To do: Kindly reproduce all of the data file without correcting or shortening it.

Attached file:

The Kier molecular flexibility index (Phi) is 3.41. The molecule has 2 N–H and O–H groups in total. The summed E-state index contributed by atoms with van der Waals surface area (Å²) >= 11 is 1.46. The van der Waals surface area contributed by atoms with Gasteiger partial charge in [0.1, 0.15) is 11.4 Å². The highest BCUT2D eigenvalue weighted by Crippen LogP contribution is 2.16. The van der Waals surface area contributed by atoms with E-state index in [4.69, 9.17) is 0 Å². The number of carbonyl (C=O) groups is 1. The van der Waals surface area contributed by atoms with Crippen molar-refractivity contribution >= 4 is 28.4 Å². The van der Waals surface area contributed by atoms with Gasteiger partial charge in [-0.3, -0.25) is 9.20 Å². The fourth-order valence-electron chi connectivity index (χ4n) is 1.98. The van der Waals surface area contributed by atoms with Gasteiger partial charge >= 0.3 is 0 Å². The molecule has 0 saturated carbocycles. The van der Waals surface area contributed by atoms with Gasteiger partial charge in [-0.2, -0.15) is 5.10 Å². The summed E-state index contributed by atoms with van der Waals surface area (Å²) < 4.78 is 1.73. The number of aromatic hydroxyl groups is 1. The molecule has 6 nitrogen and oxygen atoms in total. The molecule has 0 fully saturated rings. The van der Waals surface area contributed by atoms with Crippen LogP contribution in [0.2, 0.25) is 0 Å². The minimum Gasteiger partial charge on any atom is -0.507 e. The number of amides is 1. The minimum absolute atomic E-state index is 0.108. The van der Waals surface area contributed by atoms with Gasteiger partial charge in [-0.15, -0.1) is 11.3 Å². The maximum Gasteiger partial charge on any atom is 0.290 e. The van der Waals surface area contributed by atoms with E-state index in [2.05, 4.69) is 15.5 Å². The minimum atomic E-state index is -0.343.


The Kier molecular flexibility index (Phi) is 3.41. The molecule has 2 N–H and O–H groups in total. The summed E-state index contributed by atoms with van der Waals surface area (Å²) >= 11 is 1.46. The van der Waals surface area contributed by atoms with Gasteiger partial charge in [0.1, 0.15) is 11.4 Å². The highest BCUT2D eigenvalue weighted by Crippen LogP contribution is 2.16. The van der Waals surface area contributed by atoms with E-state index in [4.69, 9.17) is 0 Å². The number of carbonyl (C=O) groups is 1. The van der Waals surface area contributed by atoms with Crippen molar-refractivity contribution >= 4 is 28.4 Å². The van der Waals surface area contributed by atoms with Gasteiger partial charge in [-0.3, -0.25) is 9.20 Å². The fourth-order valence-electron chi connectivity index (χ4n) is 1.98. The van der Waals surface area contributed by atoms with Gasteiger partial charge >= 0.3 is 0 Å². The molecule has 0 saturated carbocycles. The van der Waals surface area contributed by atoms with Gasteiger partial charge in [-0.2, -0.15) is 5.10 Å². The summed E-state index contributed by atoms with van der Waals surface area (Å²) < 4.78 is 1.73. The number of aromatic hydroxyl groups is 1. The molecule has 6 nitrogen and oxygen atoms in total. The molecule has 0 fully saturated rings. The van der Waals surface area contributed by atoms with Crippen LogP contribution in [0.2, 0.25) is 0 Å². The minimum Gasteiger partial charge on any atom is -0.507 e. The number of amides is 1. The minimum absolute atomic E-state index is 0.108. The van der Waals surface area contributed by atoms with Gasteiger partial charge in [-0.15, -0.1) is 11.3 Å². The maximum Gasteiger partial charge on any atom is 0.290 e. The van der Waals surface area contributed by atoms with E-state index in [2.05, 4.69) is 15.5 Å². The minimum atomic E-state index is -0.343.